(Angela Morris) These lawsuits are pushing the legal limits of how social media companies can be held accountable for sex trafficking that occurs on their platforms.
by Angela Morris, April 29th, 2020
Facebook has again lost its court battle to dismiss lawsuits by three young women who claimed they were sex trafficked on the Facebook or Instagram platforms. These lawsuits are pushing the legal limits of how social media companies can be held accountable for sex trafficking that occurs on their platforms. In a 2-1 ruling Tuesday, the 14th Court of Appeals affirmed two trial judges’ orders that denied Facebook’s motions to dismiss the lawsuits under the Texas Rules of Civil Procedure 91a, which is the Lone Star State’s version of the federal 12(b)(6) motion to dismiss for failure to state a claim. The dissenting justice urged the Texas Supreme Court to take up the cases. Annie McAdamsAnnie McAdams. Courtesy photo The girls’ attorney told Texas Lawyer this is the first time any plaintiffs survived challenges by Facebook under the Communications Decency Act, a federal law that says that interactive computer service providers can’t be treated as the publishers or speakers of content on their platforms.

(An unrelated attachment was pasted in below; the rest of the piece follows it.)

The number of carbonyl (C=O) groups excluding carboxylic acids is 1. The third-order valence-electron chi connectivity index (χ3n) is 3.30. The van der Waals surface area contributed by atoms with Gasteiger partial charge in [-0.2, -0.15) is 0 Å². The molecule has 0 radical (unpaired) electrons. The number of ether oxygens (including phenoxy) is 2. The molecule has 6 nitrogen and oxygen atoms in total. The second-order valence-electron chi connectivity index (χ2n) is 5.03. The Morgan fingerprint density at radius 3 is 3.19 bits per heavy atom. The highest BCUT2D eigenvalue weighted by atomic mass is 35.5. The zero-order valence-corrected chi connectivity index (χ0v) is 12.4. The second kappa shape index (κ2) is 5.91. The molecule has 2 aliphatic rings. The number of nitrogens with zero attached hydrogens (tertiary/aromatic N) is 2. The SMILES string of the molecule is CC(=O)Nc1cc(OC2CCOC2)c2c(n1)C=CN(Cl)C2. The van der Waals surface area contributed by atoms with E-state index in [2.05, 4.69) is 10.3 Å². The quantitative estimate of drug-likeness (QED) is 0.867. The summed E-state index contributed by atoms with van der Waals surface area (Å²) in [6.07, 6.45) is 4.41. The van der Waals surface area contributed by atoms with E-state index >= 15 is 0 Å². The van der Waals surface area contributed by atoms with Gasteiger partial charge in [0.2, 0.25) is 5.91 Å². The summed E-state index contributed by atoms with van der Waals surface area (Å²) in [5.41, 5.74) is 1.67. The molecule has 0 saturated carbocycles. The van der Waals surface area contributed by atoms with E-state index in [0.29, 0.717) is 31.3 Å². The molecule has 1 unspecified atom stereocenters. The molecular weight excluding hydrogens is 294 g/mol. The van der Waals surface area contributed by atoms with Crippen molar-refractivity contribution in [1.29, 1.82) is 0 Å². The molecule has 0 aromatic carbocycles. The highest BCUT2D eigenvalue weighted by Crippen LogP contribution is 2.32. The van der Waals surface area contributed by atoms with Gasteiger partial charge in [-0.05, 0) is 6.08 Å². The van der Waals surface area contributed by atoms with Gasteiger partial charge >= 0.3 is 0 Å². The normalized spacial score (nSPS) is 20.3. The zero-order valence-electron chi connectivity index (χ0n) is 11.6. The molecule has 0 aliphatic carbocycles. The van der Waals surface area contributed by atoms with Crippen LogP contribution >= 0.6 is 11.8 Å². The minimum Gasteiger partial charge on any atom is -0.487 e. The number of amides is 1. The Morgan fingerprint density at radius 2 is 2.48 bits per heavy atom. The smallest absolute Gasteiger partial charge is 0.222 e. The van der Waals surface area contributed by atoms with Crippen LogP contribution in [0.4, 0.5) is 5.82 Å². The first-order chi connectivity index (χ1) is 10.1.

“The Communications Decency Act was never intended to protect big tech companies when they knowingly facilitate unlawful activities,” said plaintiffs attorney Annie McAdams, who pledged to fight all the way to the U.S. Supreme Court, if needed. “We knew when we filed this case it was groundbreaking developments in the law.” Immune or not immune? The plaintiffs in the lawsuit alleged that others sex trafficked them through the Facebook platforms. They claimed that Facebook knows it has a sex trafficking problem but has done nothing to protect children. Facebook denies the allegations. The company has said that it works with child protection experts, law enforcement and other tech companies to “block and remove exploitative photos and videos, as well as to prevent grooming online.” Facebook asks users to report potential human-trafficking content. Facebook tried arguing that it was immune from the claims under that communications law. The tech giant had argued that being immune meant the plaintiffs, who were teenagers when they alleged the sex trafficking occurred, had failed to state a claim upon which relief can be granted, and the lawsuits should be tossed from court. The two trial judges presiding over the three teenagers’ lawsuits rejected that argument. The social media company appealed, seeking mandamus relief from the 14th Court. But the two-justice majority denied relief. “Facebook has not established that it is entitled to mandamus relief,” the per curiam majority opinion said. In a dissenting opinion, Justice Tracy Christopher disagreed and wrote that the state’s high court should take a look at the cases. The three plaintiffs were asking the 14th Court to interpret the Communications Decency Act in a way that only a few courts have done, she explained, adding that the majority of courts have ruled in favor of Facebook’s arguments. The dissent added that the Communications Decency Act was amended in 2017 to add an exception to immunity. However, she wrote, the exception wouldn’t apply in a civil action in a state court. “Federal law grants Facebook immunity from suits such as these,” Christopher wrote. “Because Facebook has immunity, these suits have no basis in law, and dismissal under Texas Rule of Procedure 91a is proper.” Hunton Andrews Kurth partners Scott Brister and Kelly Sandill both declined to comment. No one in the Facebook press office immediately returned an email seeking comment.
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